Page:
Typhoid alert as 70 people may have been exposed to disease in hospital

Hospital group says risk of ‘further contagion’ low and all protocols had been followed

Ireland East Hospital Group said the patient in question presented to the Wexford hospital on August 7th and then admitted to the hospital with a gastrointestinal complaint. Photograph: Cyril Byrne

Health authorities have contacted up to 70 people who were treated at Wexford General Hospital in August at the same time as a patient confirmed as having typhoid fever.

The Ireland East Hospital Group said on Monday the people who had been contacted may have used the same toilet facilities as the patient concerned. But, it said, the risk of "further contagion" had been assessed as low.

Typhoid fever, caused by bacteria Salmonella typhi, is a serious and potentially fatal infection; however, it is rare in Ireland. It typically causes fever, headaches, nausea and severe loss of appetite. It takes between 10 and 20 days to develop symptoms once the condition is contracted and it can be treated effectively with antibiotics.

According to the Health Protection Surveillance Centre (HPSC), if typhoid is very mild or not properly treated, a patient may start to feel well but still be carrying the disease. If so, the illness could return, or could be passed to others. It is also possible to become a healthy carrier of infection.


Admitted to hospital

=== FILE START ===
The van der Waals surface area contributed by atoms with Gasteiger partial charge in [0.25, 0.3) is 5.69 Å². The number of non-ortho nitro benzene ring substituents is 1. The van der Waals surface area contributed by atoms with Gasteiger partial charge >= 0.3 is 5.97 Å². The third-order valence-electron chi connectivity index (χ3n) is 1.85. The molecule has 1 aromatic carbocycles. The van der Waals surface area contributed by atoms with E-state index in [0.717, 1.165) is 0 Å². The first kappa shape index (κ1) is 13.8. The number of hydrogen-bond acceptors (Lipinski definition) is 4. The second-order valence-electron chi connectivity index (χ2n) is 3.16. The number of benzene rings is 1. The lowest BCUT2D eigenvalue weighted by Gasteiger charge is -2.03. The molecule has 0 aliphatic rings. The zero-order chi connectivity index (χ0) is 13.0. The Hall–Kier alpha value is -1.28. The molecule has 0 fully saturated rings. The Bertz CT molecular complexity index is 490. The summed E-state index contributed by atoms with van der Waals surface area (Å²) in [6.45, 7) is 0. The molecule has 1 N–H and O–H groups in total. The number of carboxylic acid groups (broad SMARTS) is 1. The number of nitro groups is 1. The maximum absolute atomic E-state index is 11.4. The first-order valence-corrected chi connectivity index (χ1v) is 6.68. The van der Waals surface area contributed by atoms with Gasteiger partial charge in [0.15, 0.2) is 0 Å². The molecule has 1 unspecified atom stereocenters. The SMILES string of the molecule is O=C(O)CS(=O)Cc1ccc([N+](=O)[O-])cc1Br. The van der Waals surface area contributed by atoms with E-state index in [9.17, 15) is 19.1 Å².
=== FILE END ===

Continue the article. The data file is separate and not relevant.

In a statement, Ireland East Hospital Group said while it cannot comment on individual patient cases, the patient in question presented to the Wexford hospital's emergency department on August 7th and subsequently was admitted to the hospital with a gastrointestinal complaint.

It said the HPSC and all other health departments had been informed and all national protocols had been followed. The patient diagnosed as having typhoid fever was subsequently discharged, having been treated appropriately.

“The risk of further contagion has been assessed as low,” it said.

The hospital group said the 70 patients contacted had been asked if they had used toilet facilities at the hospital. They were given contact details for hospital staff and a list of symptoms associated with typhoid and told to call if any symptoms had manifested or if they were concerned in general.

Martin Wall

Martin Wall

Martin Wall is the former Washington Correspondent of The Irish Times. He was previously industry correspondent